Victory in Europe produced a collective relief for the members of General Dwight D. Eisenhower’s Allied Expeditionary Force.  Major Winters then quoted war correspondent Ernie Pyle who wrote, “In the joyousness of high spirits it is easy for us to forget the dead. . .   But here are many of the living who have had burned into their brains forever the unnatural sight of cold dead men scattered over the hillsides and the ditches along the high rows of hedge throughout the world.” As Major Winters remembered V-E Day, he said, “I numbered a good many of my men, all good paratroops, among them.  I thanked God that the killing had come to an end.”

            Before departing Hershey, I turned to the Major and thanked him for sharing his inner most thoughts.  He smiled and said, “I wish to convey a final thought—and I hope that it doesn’t sound out of place—but I would like to share something as I look back on the war.  War brings out the worst and the best in people.  Wars do not make men great, but they do bring out the greatness in good men and women.  For those of us who served in Easy Company and for those who served their country in other theaters, we came back as better men and women as a result of being in combat, and most would do it again if called upon.” 

            Small wonder why those who wear the uniform of the United States hold Major Dick Winters, commander of Easy Company, “The Band of Brothers,” in such high regard.  In a sense, the Major epitomizes the sacrifices of every veteran whose selfless service remains the hallmark of the American military.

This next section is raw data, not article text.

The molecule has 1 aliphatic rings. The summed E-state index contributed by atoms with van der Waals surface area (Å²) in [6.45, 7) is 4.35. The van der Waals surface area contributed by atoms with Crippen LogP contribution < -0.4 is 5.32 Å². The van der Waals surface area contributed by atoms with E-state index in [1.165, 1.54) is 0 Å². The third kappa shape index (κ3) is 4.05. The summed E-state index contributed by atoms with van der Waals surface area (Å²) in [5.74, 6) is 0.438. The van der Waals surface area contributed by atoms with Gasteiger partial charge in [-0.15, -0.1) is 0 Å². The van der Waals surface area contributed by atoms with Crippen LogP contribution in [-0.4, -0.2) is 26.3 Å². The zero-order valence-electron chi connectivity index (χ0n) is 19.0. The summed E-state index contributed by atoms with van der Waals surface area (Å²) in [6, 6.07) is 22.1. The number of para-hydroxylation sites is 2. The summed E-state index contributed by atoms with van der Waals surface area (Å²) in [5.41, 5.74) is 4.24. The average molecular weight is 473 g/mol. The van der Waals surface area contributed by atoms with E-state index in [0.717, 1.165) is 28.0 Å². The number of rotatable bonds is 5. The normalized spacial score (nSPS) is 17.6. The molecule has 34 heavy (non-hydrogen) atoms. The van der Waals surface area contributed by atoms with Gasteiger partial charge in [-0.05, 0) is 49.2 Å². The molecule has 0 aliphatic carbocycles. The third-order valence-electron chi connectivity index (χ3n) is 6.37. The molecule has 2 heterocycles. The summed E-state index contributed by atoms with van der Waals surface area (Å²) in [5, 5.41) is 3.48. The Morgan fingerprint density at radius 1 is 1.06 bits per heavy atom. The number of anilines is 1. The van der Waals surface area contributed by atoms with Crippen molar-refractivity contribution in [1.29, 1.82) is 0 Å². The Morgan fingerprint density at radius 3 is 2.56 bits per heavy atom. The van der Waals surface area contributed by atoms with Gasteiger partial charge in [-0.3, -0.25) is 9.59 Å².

With best wishes to every Veteran on Veteran’s Day,

Colonel Cole C. Kingseed, U.S. Army-Ret.

 

Colonel Cole C. Kingseed, USA (Ret.) is a thirty-year Army veteran who commanded at the platoon, company, and battalion levels.  During his career, he served in the Infantry in a variety of military assignments, culminating in his tenure as full professor of history and chief of military history at the U.S. Military Academy at West Point. Colonel Kingseed holds a Ph.D. from The Ohio State University (1983) and a MA in National Security and Strategic Studies from the U.S. Naval War College (1992). The author of Eisenhower and the Suez Crisis of 1956 (1995), The American Civil War (2004), From Omaha Beach to Dawson’s Ridge: The Combat Journal of Captain Joe Dawson (2005), Old Glory Stories: Army Leadership in World War II (2006), the #10 New York Times bestseller Beyond Band of Brothers: The War Memoirs of Major Dick Winters (2006), -seventy-five articles on leadership, and 325 book reviews, Colonel Kingseed is a founding partner and the retired president of Battlefield Leadership, LLC, a consulting firm that specializes in history-based leadership programs.  Kingseed also serves as a private leadership consultant and president of The Brecourt Leadership Experience, Inc., whose clients have included BlackRock, General Electric, EY, Deloitte, Merrill Lynch, Underwriters Laboratories, Bayer Corporation, State Farm Company, International Paper, Howard Hughes Medical Institute, and Ameriprise Financial.   In 2009 Colonel Kingseed won the prestigious Army Historical Foundation’s Distinguished Writing Award for his article on U.S. Army Chief of Staff General George C. Marshall and his leadership during World War II.